Benefits Of Bugleweed (Lycopus Virginicus) For Health
Bugleweed (Lycopus virginicus)
Bugleweed (Lycopus virginicus) is known as other names: Ajuga, Archangle, Ashangee, Chanvre d’Eau, Green Wolf's Foot, Gypsy Weed, Gypsywort, Sweet Bugle, Water Bugle, Virginia Water Horehound, Gypsywort, Gypsyweed, American Bugleweed, Cutleaf Bugleweed, Sweet Bugle, Virginia Bugleweed, Hoarhound, Lycope, Lycope d’Amérique, Lycope d’Europe, Lycope de Virginie, Lycopi Herba, Lycopus americanus, Lycopus europaeus, Lycopus Europea, Lycopus virgini...
Although the common water horehound belongs to the mint family, its leaves do not have any aroma, whatsoever. This herb bears leaves having large curved teeth on their periphery and this alone differentiates the common water horehound from the other different species belonging to the genus Lycopus.
|Bugleweed (Lycopus virginicus) Picture|
Bugleweed can grow up to 2 feet in height. It blooms during the months of June, July, August and September, and bears fruit from August to October. The elongated leaves are purple in color initially and then turn green as they unfold. The flowers are small and white in color with purple spots, hermaphrodite and can self-fertilize.
Bugleweed can grow on all soil types (sandy, loamy and clay) at varying soil pH levels. It needs a moist environment to develop, and can grow profusely in flooded soil.
Bugleweed also has a long-standing reputation as a medicinal plant. Herbalists have traditionally used bugleweed as a sedative, to treat mild heart conditions, and to reduce fever and mucus production in flus and colds. More recently, bugleweed has been suggested as a treatment for hyperthyroidism and mastodynia (breast pain).
Benefits Of Bugleweed (Lycopus virginicus) For Health
Bugleweed is a natural source of phytochemical compounds, including various tannins; lithospermic acid; lycopine; flavonoid glycosides; phenolic derivatives such as caffeic acid, chlorogenic acid, ellagic acid and rosmarinic acid; essential oil; magnesium; and resin. Bugleweed’s medicinal properties are said to be due to the presence of lithospermic acid, as well as the other organic acids in the plant’s extract.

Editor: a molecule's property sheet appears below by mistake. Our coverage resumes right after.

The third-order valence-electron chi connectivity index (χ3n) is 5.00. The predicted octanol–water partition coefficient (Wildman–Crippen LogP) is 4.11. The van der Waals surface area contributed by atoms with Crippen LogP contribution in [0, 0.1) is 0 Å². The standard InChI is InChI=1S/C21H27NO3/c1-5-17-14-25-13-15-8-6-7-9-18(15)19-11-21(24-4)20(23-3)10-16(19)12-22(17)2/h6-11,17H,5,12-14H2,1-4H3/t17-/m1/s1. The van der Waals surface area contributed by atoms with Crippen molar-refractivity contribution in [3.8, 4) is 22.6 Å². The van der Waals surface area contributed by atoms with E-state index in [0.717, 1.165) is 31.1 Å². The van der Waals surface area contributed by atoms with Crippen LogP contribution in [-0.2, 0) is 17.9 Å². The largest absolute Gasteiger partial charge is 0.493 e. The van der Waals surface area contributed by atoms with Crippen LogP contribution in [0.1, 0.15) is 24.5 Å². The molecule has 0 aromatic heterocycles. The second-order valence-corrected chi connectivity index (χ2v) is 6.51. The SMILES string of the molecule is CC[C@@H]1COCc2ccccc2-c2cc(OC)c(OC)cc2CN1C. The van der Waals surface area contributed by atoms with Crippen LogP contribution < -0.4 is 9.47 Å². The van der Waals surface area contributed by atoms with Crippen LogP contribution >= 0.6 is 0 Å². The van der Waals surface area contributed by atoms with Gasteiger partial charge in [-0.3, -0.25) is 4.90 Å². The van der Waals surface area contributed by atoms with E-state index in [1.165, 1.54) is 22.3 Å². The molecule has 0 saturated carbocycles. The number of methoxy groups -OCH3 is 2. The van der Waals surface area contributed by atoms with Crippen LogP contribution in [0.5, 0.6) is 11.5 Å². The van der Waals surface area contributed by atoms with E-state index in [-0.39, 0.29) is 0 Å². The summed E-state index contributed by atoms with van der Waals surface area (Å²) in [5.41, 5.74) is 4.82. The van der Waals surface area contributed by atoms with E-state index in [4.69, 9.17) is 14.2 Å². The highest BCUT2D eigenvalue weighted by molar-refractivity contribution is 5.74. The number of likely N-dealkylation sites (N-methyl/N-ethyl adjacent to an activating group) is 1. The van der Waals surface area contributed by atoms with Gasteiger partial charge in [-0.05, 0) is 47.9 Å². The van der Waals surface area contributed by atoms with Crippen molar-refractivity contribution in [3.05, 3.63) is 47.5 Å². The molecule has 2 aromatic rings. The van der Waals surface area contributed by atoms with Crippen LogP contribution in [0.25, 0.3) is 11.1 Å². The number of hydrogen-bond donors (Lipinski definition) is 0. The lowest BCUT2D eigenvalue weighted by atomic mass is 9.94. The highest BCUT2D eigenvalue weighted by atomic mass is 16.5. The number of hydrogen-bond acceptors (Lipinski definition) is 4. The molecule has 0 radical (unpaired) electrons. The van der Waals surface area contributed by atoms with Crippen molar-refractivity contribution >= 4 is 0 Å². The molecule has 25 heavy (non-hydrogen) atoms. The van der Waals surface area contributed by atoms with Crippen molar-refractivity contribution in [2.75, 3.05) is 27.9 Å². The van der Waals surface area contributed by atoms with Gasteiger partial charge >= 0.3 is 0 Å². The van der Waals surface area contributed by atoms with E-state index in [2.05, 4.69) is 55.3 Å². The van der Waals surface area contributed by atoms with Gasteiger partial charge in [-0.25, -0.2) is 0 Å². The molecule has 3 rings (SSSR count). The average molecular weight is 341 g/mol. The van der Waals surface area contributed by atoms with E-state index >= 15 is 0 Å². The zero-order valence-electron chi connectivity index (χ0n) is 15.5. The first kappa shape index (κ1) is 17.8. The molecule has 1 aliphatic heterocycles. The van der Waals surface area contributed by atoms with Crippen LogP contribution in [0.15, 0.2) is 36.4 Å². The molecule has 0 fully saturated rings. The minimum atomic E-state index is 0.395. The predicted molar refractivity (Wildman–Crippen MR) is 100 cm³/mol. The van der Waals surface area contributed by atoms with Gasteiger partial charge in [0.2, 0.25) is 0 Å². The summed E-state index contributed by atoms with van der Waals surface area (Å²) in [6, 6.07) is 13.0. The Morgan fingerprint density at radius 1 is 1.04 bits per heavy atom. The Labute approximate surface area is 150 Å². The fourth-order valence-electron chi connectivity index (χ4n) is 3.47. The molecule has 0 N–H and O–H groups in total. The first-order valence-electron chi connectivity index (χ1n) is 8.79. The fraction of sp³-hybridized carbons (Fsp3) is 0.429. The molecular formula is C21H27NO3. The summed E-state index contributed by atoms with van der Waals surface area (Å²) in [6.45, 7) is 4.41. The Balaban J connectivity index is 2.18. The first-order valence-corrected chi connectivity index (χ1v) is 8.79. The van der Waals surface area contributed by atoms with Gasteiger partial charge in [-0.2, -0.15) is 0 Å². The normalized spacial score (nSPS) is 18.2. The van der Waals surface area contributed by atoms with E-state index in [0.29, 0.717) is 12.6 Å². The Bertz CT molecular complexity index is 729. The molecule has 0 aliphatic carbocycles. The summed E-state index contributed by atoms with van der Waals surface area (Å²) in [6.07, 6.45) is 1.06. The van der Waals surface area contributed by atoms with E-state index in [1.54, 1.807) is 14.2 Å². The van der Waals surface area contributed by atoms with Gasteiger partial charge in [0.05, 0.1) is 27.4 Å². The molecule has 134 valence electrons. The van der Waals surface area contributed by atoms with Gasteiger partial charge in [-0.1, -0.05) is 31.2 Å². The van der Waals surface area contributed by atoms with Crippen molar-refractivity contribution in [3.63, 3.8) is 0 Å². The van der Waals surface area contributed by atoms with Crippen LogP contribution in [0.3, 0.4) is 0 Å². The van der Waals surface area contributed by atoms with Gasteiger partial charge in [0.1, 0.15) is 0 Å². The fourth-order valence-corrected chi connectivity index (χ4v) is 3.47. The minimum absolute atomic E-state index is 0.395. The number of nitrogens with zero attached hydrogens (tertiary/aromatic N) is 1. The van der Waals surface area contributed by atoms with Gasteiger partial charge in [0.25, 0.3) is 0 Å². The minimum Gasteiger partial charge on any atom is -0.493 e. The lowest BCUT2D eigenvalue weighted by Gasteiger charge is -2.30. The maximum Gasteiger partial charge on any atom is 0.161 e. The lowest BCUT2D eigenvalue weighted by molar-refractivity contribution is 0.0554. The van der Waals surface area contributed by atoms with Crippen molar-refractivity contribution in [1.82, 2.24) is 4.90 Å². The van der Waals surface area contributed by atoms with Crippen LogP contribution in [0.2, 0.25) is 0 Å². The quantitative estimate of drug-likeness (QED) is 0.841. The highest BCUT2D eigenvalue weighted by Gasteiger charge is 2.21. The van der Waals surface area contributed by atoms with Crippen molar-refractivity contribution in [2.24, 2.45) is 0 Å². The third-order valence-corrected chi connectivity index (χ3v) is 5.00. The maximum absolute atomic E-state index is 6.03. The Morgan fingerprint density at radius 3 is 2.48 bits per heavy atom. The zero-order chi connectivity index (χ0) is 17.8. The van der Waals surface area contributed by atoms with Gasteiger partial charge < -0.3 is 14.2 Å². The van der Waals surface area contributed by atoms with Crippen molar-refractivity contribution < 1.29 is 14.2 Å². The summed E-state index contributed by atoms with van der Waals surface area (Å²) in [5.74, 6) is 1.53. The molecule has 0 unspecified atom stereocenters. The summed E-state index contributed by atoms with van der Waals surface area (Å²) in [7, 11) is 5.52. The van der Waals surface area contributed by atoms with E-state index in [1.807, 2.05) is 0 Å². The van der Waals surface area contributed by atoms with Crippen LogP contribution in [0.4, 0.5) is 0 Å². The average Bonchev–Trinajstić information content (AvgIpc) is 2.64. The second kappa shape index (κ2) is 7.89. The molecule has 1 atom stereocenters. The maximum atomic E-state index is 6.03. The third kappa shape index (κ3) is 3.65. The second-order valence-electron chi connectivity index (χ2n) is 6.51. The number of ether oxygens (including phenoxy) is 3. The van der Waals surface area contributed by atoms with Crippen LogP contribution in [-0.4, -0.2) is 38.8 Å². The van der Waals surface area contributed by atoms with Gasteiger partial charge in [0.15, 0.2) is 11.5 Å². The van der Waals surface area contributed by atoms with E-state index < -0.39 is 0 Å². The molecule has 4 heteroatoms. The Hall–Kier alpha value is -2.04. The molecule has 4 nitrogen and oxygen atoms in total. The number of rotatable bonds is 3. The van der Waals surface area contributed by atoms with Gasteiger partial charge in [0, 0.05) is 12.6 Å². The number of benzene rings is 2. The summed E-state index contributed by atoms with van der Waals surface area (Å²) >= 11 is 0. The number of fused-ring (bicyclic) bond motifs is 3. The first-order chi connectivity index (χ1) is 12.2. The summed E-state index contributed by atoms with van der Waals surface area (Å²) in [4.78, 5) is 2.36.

Traditionally, the herb has been used to treat coughs, anxiety, fevers, palpitations, mildly overactive thyroid (as in Graves’ disease), to ease breast enlargement and tenderness in men, a sedative, and to control bleeding as in nosebleeds or heavy menstruation. It is also thought of as a natural remedy for sleeplessness.
American bugleweed (Lycopus virginicus) and its European counterpart gypsywort (Lycopus europaeus) were widely used in folk medicine for and treating anxiety, tuberculosis and heart palpitations.
|Bugleweed (Lycopus virginicus) Picture|
Bugleweed is also taken for nervousness, insomnia, and to treat PMS (premenstrual syndrome).
Bugleweed is used as an alternative treatment to hormone therapy. Components of the plant may lower the levels of the thyroid-stimulating hormone and thyroxine. This action could be due to the inhibitory effect of the herbal drug on the binding of the antibodies to the thyroid gland.
Bugleweed is commonly used as a natural treatment for some symptoms of Grave’s disease, such as palpitations and convulsions. The herbal activity is sufficient for mild cases of the disease and is considered safe for long-term administration.
A decoction prepared with the bugleweed flowers and leaves of the herb in wine and used internally helps to liquefy the condensed blood in people who sustain internal injuries due to a fall or by any other means. In fact, the decoction is extremely effective for treating all internal wounds, stabs or thrusts in the body or the bowels.
Bugleweed extracts mainly affect the vascular tissues, as well as the sympathetic nervous system.
Bugleweed is also an excellent remedy for treating all types of sores and ulcers, irrespective of the fact that they are new or old and chronic. The lotion is also useful for treating sores and ulcers that may occur in the private parts of both men as well as women.
In the form of a pain relief medication, bugleweed extracts work excellently. This extract soothes the nerve reactions and, at the same time, it is an effective vasoconstrictor. Precisely speaking, bugleweed extract is useful in alleviating general pain and uneasiness. It also helps to lessen tension and get rid of irritability.
|Bugleweed (Lycopus virginicus)|
Bugleweed (Lycopus virginicus) Side effects and cautions
Similar to other plants in the mint family, bugleweed is safe for use, provided it is used prudently. Taking bugleweed in excess of the recommended dosage may possibly result in a harmful decline in the functioning of the thyroid glands. Nevertheless, it has been found that using bugleweed for a prolonged period is safe for those with hyperthyroidism - both humans and animals. However, women should not use bugleweed during pregnancy. Even nursing mothers are advised to stay away from this herb.
Use of bugleweed is also known to have some adverse side effects. For instance, this herb may bring down your blood sugar levels drastically. If people suffering from diabetes continue using bugleweed for an extended period, they may have low blood sugar. Therefore, it is necessary to closely monitor their blood sugar levels. In the case of some diabetic patients, their physicians may require adjusting the dosage of their medications. Prior to undergoing any surgery, you need to stop taking bugleweed, at least two weeks before the operation. People with hypo function, enlarged thyroid or receiving medications for thyroid should not use this herb.